One of the launch titles for the Game Boy NSO service was Wario Land 3, which in itself is a great pick. And while the first WarioWare has made it to the GBA NSO service, there’s no sign yet of Wario Land 4, which many would argue is the best game in the Wario Land series. Changing things up from the prior game in the series, Wario Land 4 gives Wario a health bar, and there’s a larger focus on levels with a singular goal point. What made it so fresh was the fact that to clear the stage, you have to race against a timer to get back to the start of the level.
What made it even more of a stand-out game was the bold art style. With thick lines and some highly expressive sprite work. On top of that, the music took on some of WarioWare’s eccentricities, giving it a very interesting and unique sound. Really, it’s likely only a matter of time before Wario Land 4 is added to the service, as many would agree it’s one of the best games on the system, and if Wario Land 3 was added, then Nintendo would be remiss to overlook this heavy hitter.
Banjo-Kazooie: Grunty’s Revenge
The original Banjo-Kazooie made a surprise return to Nintendo, and while Banjo-Tooie is still MIA, there’s one other game in the series that should be brought to the NSO service, that game being the 2003 GBA title, Banjo-Kazooie: Grunty’s Revenge. One of the lesser discussed entries, the game opted for a top-down perspective in order to emulate some of the 3D platforming of its predecessors.
While the gameplay and its art style is hit or miss for some, it’s undeniably a good effort by Rare to bring a collectathon platformer to a smaller system. Adding it to NSO would help to give it some recognition, as I believe it deserves a second look. It packs a lot of what made the N64 games fun while making it more manageable for a handheld experience.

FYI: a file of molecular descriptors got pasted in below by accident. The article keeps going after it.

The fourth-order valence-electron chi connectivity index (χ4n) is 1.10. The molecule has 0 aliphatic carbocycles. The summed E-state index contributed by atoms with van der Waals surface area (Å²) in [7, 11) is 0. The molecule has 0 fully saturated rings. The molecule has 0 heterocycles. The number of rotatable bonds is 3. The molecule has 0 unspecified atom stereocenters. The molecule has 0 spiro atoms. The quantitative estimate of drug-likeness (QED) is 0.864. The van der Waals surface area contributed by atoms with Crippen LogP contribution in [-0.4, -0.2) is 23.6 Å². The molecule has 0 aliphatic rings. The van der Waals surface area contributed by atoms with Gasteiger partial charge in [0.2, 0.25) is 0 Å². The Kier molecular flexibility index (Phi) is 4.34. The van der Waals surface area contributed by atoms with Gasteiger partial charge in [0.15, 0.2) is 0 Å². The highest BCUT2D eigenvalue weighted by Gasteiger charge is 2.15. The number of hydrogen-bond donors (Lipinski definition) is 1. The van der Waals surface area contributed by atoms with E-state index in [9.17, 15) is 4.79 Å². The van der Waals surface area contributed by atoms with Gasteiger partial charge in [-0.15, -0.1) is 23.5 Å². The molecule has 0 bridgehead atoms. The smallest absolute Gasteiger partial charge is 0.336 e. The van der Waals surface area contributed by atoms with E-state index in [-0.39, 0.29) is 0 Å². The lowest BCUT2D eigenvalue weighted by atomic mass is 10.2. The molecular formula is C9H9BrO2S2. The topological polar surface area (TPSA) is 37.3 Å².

Boktai: The Sun Is In Your Hand
One of the more well-known oddities of the system is Boktai – The Sun Is In Your Hand, an action RPG released by Konami in 2003. Aside from being a great little game, one of its most notable features was the inclusion of a solar sensor on the cartridge. This would gauge the level of sunlight you were playing the game in, and it would power up your weapon in the game. So players were encouraged to actually sit out in the sun while playing it. Given the screen of the original GBA and even the screen of the SP, this wasn’t always optimal.
So how could this make the jump to NSO? The Switch lacks such a sun sensor, after all, leaving the game’s main mechanic in limbo. But if certain gimmick titles like Kirby Tilt N Tumble are already set to be launched on the system, I feel like Boktai itself has an opportunity to be added. There would need to be some work done behind the scenes to get the sun sensor working, but if it means that more people get the chance to slay vampires with the power of the sun, it would surely be worth the effort.
Our last pick is one that comes from a developer well acquainted with Nintendo at this point. Game Freak developed this gem and released it in 2005, and since then, it’s made several appearances in Smash Bros through assist trophies and the spirit system. But aside from that, the IP has largely remained dormant. A platformer where you control Jill and her Drill Dozer, you have to explore the massive levels, striking down enemies with your drill, it’s extremely action-packed, and the original release had a rumble feature built into the cartridge.
Not many people got to play the game during its original release, and Europe was left out entirely. That was until it was released for the Wii U eShop in 2016. However, now that the service has been closed down, the only chance we might get to see Drill Dozer again would be to see it brought to NSO. There’s a strong chance it could happen, given its prior re-release, but until Nintendo makes a proper announcement, we’ll just have to keep our fingers crossed. Which is much the same for the rest of the entries in this article.